March 13, 2018 at 1:06 pm

Masson Group Shows Pumpkin-shaped Molecules Catalyze Classic Reaction

Eric Masson studies pumpkin-shaped Cucurbituril molecules

Eric Masson studies pumpkin-shaped Cucurbituril molecules

The groups of Dr. Eric Masson and Dr. Oren Scherman, a collaborator from the University of Cambridge, UK, recently showed that Cucurbiturils, a family of molecules that have the shape of a hollow pumpkin, could be used as catalysts for a well-known reaction in organic chemistry.

By encapsulating reagents, Cucurbiturils force the reacting partners to sit close to one another, and ultimately trigger the desired reaction, an intramolecular Diels-Alder cycloaddition. Students who have gone through the CHEM 3050 and 3060 organic chemistry class series certainly have fond memories of this reaction!

Their study, “Cucurbit[7]uril as a Supramolecular Artificial Enzyme for Diels–Alder Reactions” was published in Angewandte Chemie, one of the preeminent academic journals in the field of chemistry. Masson, the Roenigk Chair and Associate Professor of Chemistry & Biochemistry at Ohio University, has been investigating Cucurbituril macrocycles for the past 10 years.

A key co-author on the study is one of Masson’s former graduate students, Dr. Xiaoyong Lu, who earned a Ph.D. in Chemistry from the College of Arts & Sciences at Ohio University in 2013. His LinkedIn states that he is a senior scientist with Sirnaomics Inc., a biopharmaceutical company in Maryland.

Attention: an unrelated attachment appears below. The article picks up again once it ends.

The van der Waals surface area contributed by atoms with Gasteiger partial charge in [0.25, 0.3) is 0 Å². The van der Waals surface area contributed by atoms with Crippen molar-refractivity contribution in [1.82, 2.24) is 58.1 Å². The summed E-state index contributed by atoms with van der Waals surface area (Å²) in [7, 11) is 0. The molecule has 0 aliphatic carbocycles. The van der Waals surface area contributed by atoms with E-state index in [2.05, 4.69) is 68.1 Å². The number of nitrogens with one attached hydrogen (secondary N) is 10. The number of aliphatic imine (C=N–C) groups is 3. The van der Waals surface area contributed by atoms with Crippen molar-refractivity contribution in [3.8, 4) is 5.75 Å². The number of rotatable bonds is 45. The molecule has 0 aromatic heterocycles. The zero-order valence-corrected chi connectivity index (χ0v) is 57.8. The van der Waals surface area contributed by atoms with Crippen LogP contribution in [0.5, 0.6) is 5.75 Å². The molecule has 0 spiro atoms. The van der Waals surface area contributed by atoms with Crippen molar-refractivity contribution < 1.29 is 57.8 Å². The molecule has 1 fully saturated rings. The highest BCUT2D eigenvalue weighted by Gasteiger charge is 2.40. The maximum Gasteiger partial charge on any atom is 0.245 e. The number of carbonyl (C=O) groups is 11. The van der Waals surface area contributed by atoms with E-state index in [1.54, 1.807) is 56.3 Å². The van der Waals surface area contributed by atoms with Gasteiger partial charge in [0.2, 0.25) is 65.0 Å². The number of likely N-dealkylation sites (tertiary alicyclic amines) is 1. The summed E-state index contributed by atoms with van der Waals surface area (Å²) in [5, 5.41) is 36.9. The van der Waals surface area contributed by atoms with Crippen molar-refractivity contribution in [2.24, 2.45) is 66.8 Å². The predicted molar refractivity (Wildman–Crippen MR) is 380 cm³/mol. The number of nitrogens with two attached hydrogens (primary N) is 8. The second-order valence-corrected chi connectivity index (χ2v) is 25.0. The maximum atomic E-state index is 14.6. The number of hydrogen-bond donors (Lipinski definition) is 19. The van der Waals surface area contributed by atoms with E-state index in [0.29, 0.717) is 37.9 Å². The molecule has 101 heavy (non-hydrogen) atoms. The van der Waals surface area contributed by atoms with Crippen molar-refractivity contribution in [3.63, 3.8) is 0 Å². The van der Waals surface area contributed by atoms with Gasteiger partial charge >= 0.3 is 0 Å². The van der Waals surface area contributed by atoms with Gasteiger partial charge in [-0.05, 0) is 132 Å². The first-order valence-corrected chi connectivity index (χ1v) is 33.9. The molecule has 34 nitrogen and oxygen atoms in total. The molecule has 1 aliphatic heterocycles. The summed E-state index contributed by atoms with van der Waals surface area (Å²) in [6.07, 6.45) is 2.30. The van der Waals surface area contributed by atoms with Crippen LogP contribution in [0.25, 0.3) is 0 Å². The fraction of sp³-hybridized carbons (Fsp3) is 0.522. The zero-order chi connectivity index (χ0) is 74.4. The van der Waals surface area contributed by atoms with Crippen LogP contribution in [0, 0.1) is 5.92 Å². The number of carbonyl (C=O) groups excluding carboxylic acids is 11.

Dr. Xiaoyong Lu

Dr. Xiaoyong Lu

Abstract: The ability to mimic the activity of natural enzymes using supramolecular constructs (artificial enzymes) is a vibrant scientific research field. Herein, we demonstrate that cucurbit[7]uril (CB[7]) can catalyse Diels–Alder reactions for a number of substituted and unreactive N-allyl-2-furfurylamines under biomimetic conditions, without the need for protecting groups, yielding powerful synthons in previously unreported mild conditions. CB[7] rearranges the substrate in a highly reactive conformation and shields it from the aqueous environment, thereby mimicking the mode of action of a natural Diels–Alderase. These findings can be directly applied to the phenomenon of product inhibition observed in natural Diels–Alderase enzymes, and pave the way toward the development of novel, supramolecular-based green catalysts.

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